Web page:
My colleague Lisa has been on maternity leave since the birth of her boys, Ben and Jake, in mid-July. She took extra time off at no pay, which was completely worth it for a choice mom of twins. Her long-term sub at our school had been here since school began in August, but unfortunately was abruptly fired two weeks before the start of Christmas break. An asinine accusation by a disgruntled seventh grade student that she hit him in anger. I don't buy it, but whatever. Lisa teaches half of the seventh grade at our school (language arts), and I teach the other half, so it was left to me to put together all of the lesson plans for her daily subs for those two weeks, plus grading their work. Her students plus my students equals 240 kids. I was a tad overwhelmed, to put it mildly. But I got through it--with my sanity relatively intact--and K and I had a delicious Christmas with my parents back in upstate New York.

Traveling was interesting, to say the least. On our way out to New York, we were delayed at O'Hare for an extra five hours. K was absolutely amazing...she stayed upbeat, relaxed and happy throughout the entire 13-hour day, and we received compliments after every flight by the passengers who had been sitting nearby that she was "such a good baby!" At one point on one of the airplanes we flew on, another toddler was having such a hard time and was so distressed, that my mama heart reacted instinctively and brought me to tears for another woman's baby. Amazing...I didn't expect that at all. K doesn't get that upset very often, so I'm just not used to hearing that level of distress. Of course, the amount of stress I had been under during the last two weeks of school before break was probably a factor, too.

On the way back on New Year's Eve, we had to fly standby almost the entire way. The ticketing agents in Syracuse didn't issue me a boarding pass for K, but instead handwrote "+ infant" on my boarding pass. I should have known better, but instead I just hopped on the plane for Philadelphia and assumed it would all work out. Once we arrived at the Philly airport, we were told that I had to return to ticketing to get a new boarding pass for K, which involved finding an entirely different terminal, waiting in endless lines, and going through security yet again. We ended up missing our flight to Chicago by ten minutes. Luckily, we were able to catch another flight to Chicago only a couple of hours later and fly standby, and we were also put on a list to fly standby from Chicago back to Colorado. What really stunk, in addition to the extra waiting around and the uncertainty of getting a seat on the next two planes, was the fact that they would be charging me an additional $50 to fly standby, and it wasn't really my fault in the first place. But again, we soldiered through and arrived back in Colorado around 9:15 pm. After my aunt and uncle picked us up and brought us to my car which was parked at my grandmother's condo, we finally got back home by 11 pm on New Year's Eve, just in time for me to wish K a happy new year. It was an incredibly icy drive home due to the ice storm the previous day, but I drove as fast as I dared (which was veeeery slowly) and we got home safely. Mom thinks I should petition the airline for a refund of my $50, but I haven't decided yet. I started back to work on Monday, kids returned on Wednesday, and not surprisingly they are NOT happy to be back at school after Christmas break. Nope, not happy at all. But we survived the rest of the week, and now I get to spend what will hopefully be a lovely weekend with my best girl.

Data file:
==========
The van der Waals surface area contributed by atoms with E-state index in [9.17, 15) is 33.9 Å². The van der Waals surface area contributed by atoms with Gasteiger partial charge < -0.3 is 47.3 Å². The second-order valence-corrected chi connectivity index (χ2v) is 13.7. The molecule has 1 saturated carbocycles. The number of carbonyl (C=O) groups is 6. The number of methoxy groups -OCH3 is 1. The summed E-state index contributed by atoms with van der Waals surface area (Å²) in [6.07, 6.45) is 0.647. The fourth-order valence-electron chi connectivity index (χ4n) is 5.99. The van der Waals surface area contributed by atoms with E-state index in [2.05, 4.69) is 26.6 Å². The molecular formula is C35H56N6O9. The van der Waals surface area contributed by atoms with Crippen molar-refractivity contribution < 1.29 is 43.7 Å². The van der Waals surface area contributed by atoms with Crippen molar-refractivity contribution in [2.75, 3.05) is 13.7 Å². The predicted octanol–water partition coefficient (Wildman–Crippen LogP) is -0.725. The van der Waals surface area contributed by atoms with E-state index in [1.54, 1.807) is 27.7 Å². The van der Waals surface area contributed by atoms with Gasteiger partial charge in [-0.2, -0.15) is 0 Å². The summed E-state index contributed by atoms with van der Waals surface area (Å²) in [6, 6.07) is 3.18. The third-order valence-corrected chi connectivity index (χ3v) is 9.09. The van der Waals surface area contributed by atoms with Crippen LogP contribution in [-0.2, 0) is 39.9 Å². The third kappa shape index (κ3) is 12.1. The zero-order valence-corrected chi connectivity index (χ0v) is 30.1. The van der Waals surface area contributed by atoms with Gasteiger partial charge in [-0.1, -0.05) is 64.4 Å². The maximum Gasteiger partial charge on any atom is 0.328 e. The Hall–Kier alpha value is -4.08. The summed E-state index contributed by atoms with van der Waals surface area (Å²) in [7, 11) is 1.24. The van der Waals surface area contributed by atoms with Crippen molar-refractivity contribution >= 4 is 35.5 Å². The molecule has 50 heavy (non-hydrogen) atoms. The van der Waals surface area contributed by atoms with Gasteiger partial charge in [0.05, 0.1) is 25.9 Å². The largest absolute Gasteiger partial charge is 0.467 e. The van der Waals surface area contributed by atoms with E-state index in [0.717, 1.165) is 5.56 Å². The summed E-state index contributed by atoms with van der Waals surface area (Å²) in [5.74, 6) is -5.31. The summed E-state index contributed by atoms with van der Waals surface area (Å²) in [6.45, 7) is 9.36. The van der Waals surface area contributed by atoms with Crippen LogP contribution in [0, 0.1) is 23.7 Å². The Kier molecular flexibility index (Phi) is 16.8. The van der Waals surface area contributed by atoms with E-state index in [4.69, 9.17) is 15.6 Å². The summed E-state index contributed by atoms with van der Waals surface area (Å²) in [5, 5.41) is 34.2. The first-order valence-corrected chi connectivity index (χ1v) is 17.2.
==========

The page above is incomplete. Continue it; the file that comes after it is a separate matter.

My Resolutions for 2011.

1. Build up an arsenal of babysitters that I can call as needed. And pay. Friends have offered to babysit and have stayed with K, but I'm finding that I almost prefer to pay someone because then I don't feel like I "owe" that person for doing me a favor.

2. Find other choice moms in my area and form a group. Or join an already-existing group. K needs to meet other little ones with similarly unique family stories, and I need to be able to compare notes on the "daddy issue" when it eventually comes up. I'm just trying to figure out how to put it into words once K is old enough to start to understand it.

3. Lose 30 pounds.

4. Build up my savings. For emergencies, and also to possibly prepare for #2 next fall.

5. Find a way to become more self-confident in terms of my appearance and my "new" identity as a mom. Not sure how to achieve this one, but I definitely plan to work on it somehow. More to come on this later.

That's it, for a start. I know there are more, but those are the biggies so far. I feel that it goes without saying that I want to be the best mom I can be to K, and to help her grow, learn, and thrive. She's doing so well so far...I love the fact that she seems to feel secure in our relationship and family structure. She is SUCH a happy kid! She is constantly smiling at me with her toothy grin (two teeth so far!) and laughing when we're goofy together, giggling when I tickle her under her chin, and so playful with her toys and with me. I love the way she plays with my fingers, especially when she's enjoying her before-bed bottle, and she's so inquisitive, almost to a fault. Once she becomes mobile, I think I'm in for it. She's busy scooting 360 degrees, and she can pretty much get where she wants to go, though crawling will be that much more efficient once she figures it out. She's got amazing fine motor skills, and I'm not surprised that her gross motor skills are developing more slowly, considering that it took her a little longer than most to sit independently. But she'll get it eventually. She loves to stand with a little help, she loves to bounce, and she just started trying to pull up on furniture (and people) at the end of December. I am completely in love with her personality, especially her emerging sense of humor and the way she babbles and holds cooing conversations with me. My favorite by far, though, is "mamamamama"...music to my ears.

We were in New York at my parents' house when the above picture was taken, and she looks like such the sad little inmate! So resigned to her fate stuck in the crib! That crib was used for all three of us kids, and has held up remarkably well over the years.

The highchair in the above picture has an interesting history, as well: the three of us kids AND before us, my mom and her two younger sisters used it, too! Mom was born in '41, so it really dates back. Mom painted it in the early '70's (can'tcha tell from the colors?!), and it's really stood the test of time.

"Yay! Ribbons!!"

"What's in there? I see something!!"

What, you didn't get what you asked for from Santa? :)